We are excited to announce the addition of timeseries charts to APM Service Maps! These charts are designed to help New Relic customers troubleshoot operational issues more quickly and easily.

In general, application maps are useful for showing the relationships of entities in your application architecture. However, they are less useful for showing the health of the entities and overall architecture over time. With the introduction of timeseries charts to Service Maps, you are able to see, in a single view, both relationships and health metrics within a time window. This perspective can help you to troubleshoot more effectively and reduce Mean Time To Resolution (MTTR).

If you are an IT operations manager or a developer who is interested in better understanding your overall application and service architecture, or finding the source of problems in the architecture more quickly, read on!

Background on Service Maps

The New Relic APM Service Maps feature—which we plan to roll out to New Relic users over the next few weeks—provides you a visual, customizable representation of your application architecture at the entity level. Entities are elements of your service map that include applications and services that you monitor (New Relic APM, New Relic Mobile, and New Relic Browser apps), databases, plugins, and external services, along with associated connections and health metrics. You can use Service Maps to understand how the entities in your architecture connect and communicate with each other, quickly see the health of your overall system, and troubleshoot problems.

Finding problems more quickly and easily

Service Maps can be useful in troubleshooting issues during incident management. During an incident, your goal is to reduce the MTTR by identifying the source of the problem and its impact as quickly as possible. During the triage and investigation phases, Service Maps can help you quickly identify slow or failing services within the overall system you are monitoring. Once you open the service map for your environment, the problematic application or service can be initially identified via its health status (Red/Yellow/Green), which is associated with alerts policy violations.

With the addition of charts to Service Maps, you can drill down to specific performance metrics directly from the application or service itself. The charts contain metrics from New Relic APM, Browser, and Mobile pages, providing you with a high-level picture of your system in addition to the relationships between the entities. Additional charts can be viewed by clicking on each of the metrics displayed below the current chart shown. Data in the chart is shown for the last 30 minutes so you can easily find recent problems.

screen-service-maps-single-chart

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An important benefit of the Service Maps feature is that it shows you the relationships between the applications or services. When a problem arises in an application, you can look at the upstream and downstream applications or services to see if the problem originated upstream, or has created an impact further downstream. As shown in the example below, you can open up charts and see metrics for the entities with connections to the problem application, in this case the response time of an upstream browser application as well as throughput and response times for downstream datastores and external services.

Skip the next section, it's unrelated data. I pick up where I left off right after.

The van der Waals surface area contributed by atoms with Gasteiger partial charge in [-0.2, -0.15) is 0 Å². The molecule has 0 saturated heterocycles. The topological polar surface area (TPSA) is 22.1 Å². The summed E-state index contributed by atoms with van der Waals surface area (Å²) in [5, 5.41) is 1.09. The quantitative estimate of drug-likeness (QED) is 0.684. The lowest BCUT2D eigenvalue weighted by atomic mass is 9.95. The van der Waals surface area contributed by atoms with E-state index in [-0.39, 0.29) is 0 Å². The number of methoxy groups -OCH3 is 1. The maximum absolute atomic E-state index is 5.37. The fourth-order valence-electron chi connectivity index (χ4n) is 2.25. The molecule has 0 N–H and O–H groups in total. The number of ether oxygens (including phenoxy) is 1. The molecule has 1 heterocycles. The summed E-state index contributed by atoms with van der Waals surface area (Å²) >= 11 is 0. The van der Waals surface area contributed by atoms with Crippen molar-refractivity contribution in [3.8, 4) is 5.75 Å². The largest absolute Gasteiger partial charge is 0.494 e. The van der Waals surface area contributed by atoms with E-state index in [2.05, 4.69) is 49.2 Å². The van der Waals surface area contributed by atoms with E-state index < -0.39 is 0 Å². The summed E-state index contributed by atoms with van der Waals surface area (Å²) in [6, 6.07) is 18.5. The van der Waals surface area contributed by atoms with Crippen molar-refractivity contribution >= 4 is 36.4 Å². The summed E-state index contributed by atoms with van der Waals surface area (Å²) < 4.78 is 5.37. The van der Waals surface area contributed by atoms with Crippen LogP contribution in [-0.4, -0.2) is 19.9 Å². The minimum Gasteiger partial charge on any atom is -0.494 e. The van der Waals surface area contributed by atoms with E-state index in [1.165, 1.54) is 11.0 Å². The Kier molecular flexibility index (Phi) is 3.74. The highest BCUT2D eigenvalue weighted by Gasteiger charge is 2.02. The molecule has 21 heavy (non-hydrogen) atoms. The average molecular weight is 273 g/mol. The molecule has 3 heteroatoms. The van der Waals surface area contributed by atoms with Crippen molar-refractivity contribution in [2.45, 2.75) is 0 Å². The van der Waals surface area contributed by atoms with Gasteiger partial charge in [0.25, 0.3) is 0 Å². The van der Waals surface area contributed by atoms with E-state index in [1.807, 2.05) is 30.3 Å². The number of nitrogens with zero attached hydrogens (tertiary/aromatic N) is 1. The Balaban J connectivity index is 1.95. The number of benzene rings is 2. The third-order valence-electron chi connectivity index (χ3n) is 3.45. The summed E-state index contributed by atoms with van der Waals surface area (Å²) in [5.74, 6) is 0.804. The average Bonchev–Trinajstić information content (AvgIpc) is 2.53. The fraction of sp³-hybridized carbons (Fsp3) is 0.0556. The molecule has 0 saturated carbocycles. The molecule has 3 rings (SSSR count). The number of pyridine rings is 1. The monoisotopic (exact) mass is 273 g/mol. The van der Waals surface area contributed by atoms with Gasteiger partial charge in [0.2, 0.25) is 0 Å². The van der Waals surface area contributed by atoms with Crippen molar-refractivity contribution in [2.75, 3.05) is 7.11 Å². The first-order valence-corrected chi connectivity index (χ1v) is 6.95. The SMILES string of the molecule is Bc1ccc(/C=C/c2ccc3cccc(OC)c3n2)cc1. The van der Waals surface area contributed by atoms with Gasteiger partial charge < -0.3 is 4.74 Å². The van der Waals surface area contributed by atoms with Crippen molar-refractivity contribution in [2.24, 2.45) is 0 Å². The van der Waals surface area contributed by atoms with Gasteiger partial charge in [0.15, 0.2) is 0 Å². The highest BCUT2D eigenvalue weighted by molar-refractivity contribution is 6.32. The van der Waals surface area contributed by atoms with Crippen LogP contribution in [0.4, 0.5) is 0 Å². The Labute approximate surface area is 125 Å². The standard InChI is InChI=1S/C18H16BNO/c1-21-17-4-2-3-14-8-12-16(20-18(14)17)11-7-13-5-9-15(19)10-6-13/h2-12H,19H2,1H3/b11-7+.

screen-service-maps-multi-chart

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At this point, you may have sufficient information to identify the problem and focus on resolving it. If additional troubleshooting is needed, you can drill down further by going to the application or service’s Overview page, which contains detailed information, including time-consuming transactions.

service maps screenshot

The ability to see metrics directly on the nodes within a service map and follow the upstream and downstream impact helps you to pinpoint problems and assess impact quickly and easily. This ability becomes more important with more complex architectures that involve many nodes, such as an operational IT environment or as a microservice-based architecture.

To summarize, by adding timeseries charts to Service Maps you can see both relationship and health metrics from within a single view, which aids in reducing MTTR.

Try it out and let us know!

We would love for you to try out the new charts in Service Maps and let us know what you think, and whether you think there are areas that we can improve with charts or with Service Maps in general. Please provide your feedback directly in the New Relic Community Forum.

If you need additional help, you can get support at support.newrelic.com, or check out the detailed documentation here.

The Service Maps feature is slated to be available to New Relic customers with at least an APM Pro subscription and who meet the minimum agent versions requirements. We plan to roll out Charts on Service Maps to customers gradually, starting with a subset of customers. We are working toward making it available to all customers over the next few weeks.

 

Image courtesy of Shutterstock.com.

Peter Vinh is principal product manager for New Relic APM. View posts by .

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